Back when the lights in our houses were made of wax and actual fire, discussions around promotional marketing weren’t really a thing. In this stage of marketing’s infancy, go-to tactics included billboards, newsletters and other forms of print ads. The goal was mostly awareness, a la “Come see this traveling singing troupe!” and “Fresh goat milk every Saturday!” But then came, well, the light bulb… the radio…the  television… the computer. Then one fateful day, the Internet. Seemingly overnight, marketing got complicated. And that’s if you knew what you were doing. 


The Fast-Track to Access

Now, you can reach potential buyers practically anywhere – at work (ahem, Facebook and Google ads), in their cars (hello, podcasts and audiobooks) and even in their homes (we’re looking at you, Alexa and Google Home). Social media has further upped the ante, making your access to customers immediate and 24/7. But, of course, there’s a catch. With such great access comes great responsibility. 

If all you do is pump out promotional marketing, you will alienate your audience in no time. Today, the marketing that gets attention and converts buyers is educational marketing. It’s all about finding how to give value to customers, and then prioritizing that value. Here’s what we recommend. 


Educate, don’t sell. 

Since the average person is bombarded by marketing messages and sales offers, they tune them out. This has been the case now for many years, and it’s only getting worse. So what’s the solution? Teach them something. Your target buyer wants to eat healthier, be more fit, master new skills, work more efficiently, get better business outcomes, and find new ways of improving their lives. Everyone wants that. And you, presumably, have something that will help them do just that. 

So, educate them. If you handle marketing for a meal planning service, for example, create content that is compelling and unique. Offer a free assessment to interested prospects that promises to give them a “current health score” or that helps you figure out their “favorite flavor profiles.” Put together an e-book that reveals the “10 Most Damaging Things You Put In Your Body Every Day” and invite website visitors to download it. Send a weekly email that includes free recipes and one tip to improve health quickly, no strings attached. 

You will inevitably start to catch the eye of people who want your services. They’ll be intrigued by your content and, through the course of consuming it, will understand their health isn’t at its peak. But it could be. And wow, your meal planning services would surely help with that. They’ll draw their own conclusions, and be far more gung-ho about getting started because it’ll seem like their own idea. And that’s the beauty of educational marketing.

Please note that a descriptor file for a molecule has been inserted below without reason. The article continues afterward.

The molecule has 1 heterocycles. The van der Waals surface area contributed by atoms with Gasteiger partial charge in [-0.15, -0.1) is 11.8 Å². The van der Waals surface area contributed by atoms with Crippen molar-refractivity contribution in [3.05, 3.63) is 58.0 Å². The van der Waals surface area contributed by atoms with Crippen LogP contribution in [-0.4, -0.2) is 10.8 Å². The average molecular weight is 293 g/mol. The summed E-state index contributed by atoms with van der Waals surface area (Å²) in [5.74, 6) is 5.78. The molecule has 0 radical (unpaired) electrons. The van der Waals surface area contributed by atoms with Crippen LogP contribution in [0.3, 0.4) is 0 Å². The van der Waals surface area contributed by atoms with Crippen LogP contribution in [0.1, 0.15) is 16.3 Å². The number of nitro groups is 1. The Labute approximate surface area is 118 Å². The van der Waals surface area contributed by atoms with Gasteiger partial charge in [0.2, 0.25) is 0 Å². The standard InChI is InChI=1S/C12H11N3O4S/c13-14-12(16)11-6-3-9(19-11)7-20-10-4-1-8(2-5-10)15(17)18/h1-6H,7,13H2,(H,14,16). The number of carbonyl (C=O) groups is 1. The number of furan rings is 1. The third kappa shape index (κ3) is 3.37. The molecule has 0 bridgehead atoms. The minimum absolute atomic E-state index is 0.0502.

Follow the 3:1 rule (at least roughly). 

If you’re familiar with Gary Vaynerchuk (who isn’t anymore?), you might’ve heard about his book called “Jab, Jab, Jab, Right Hook.” It’s basically a collection of case studies showing how companies have used social media successfully, along with some commentary from Gary Vee on why certain tactics work. The main theme, though, is that you can’t simply throw right hooks in marketing all the time. You’ll knock your opponent (customer) out, and they won’t ever want to get in the ring with you again. 

But, if you jab them three times for every one right hook you throw, your results will be exponentially better. Jabs, in this context, refer to educational posts or any other type of social media post that is not promotional (inspirational quotes, a fun infographic, a tutorial, etc.). It’s worth noting that we at StringCan don’t actually want to jab or right-hook our customers (and we don’t believe Gary does either), but the 3:1 rule of thumb is definitely a best practice in social media and marketing in general. 

This is what the 3:1 ratio would look like, using Instagram as an example. Let’s say you teach self-defense classes to adults (looks like we’re running with the boxing theme here):

  • Post #1 – Jab: A picture of someone wearing boxing gloves, with a statistic about assault. Your intention is to educate your audience about the prevalence of assault, so they understand the necessity of learning self-defense. 
  • Post #2 – Jab: A picture of three famous boxers, with a link to a quiz called “Which Famous Boxer Are You?” By answering questions about their personality, the quiz maps their projected fighting style to a famous boxer and it allows them to engage with you in a  fun and interesting way.
  • Post #3 – Jab: A picture of one of your trainers, along with “Get To Know Trainer Terry” and a link to a Q&A blog post you did with him. 
  • Post #4 – Right Hook: A picture of one of your group classes, along with an invitation to try one class free and get 20% off your first month if you join that day. 

The first three jabs educate, inform and entertain. They also help your prospect become more familiar with your brand and your team members, and warm them up to your value proposition. The right hook comes in and offers something compelling, when they’re primed and likely to take action. Continue to follow this cadence, in social media and your marketing at large, and you should see better conversion rates. 


Marketing has definitely grown up since the 1800s, and that’s a good thing. But you need to know how to bob and weave with all the new tech (and the noise it brings) in order to break through. Try out these tips, and let us know if we can help you improve your marketing strategy and get some knockouts.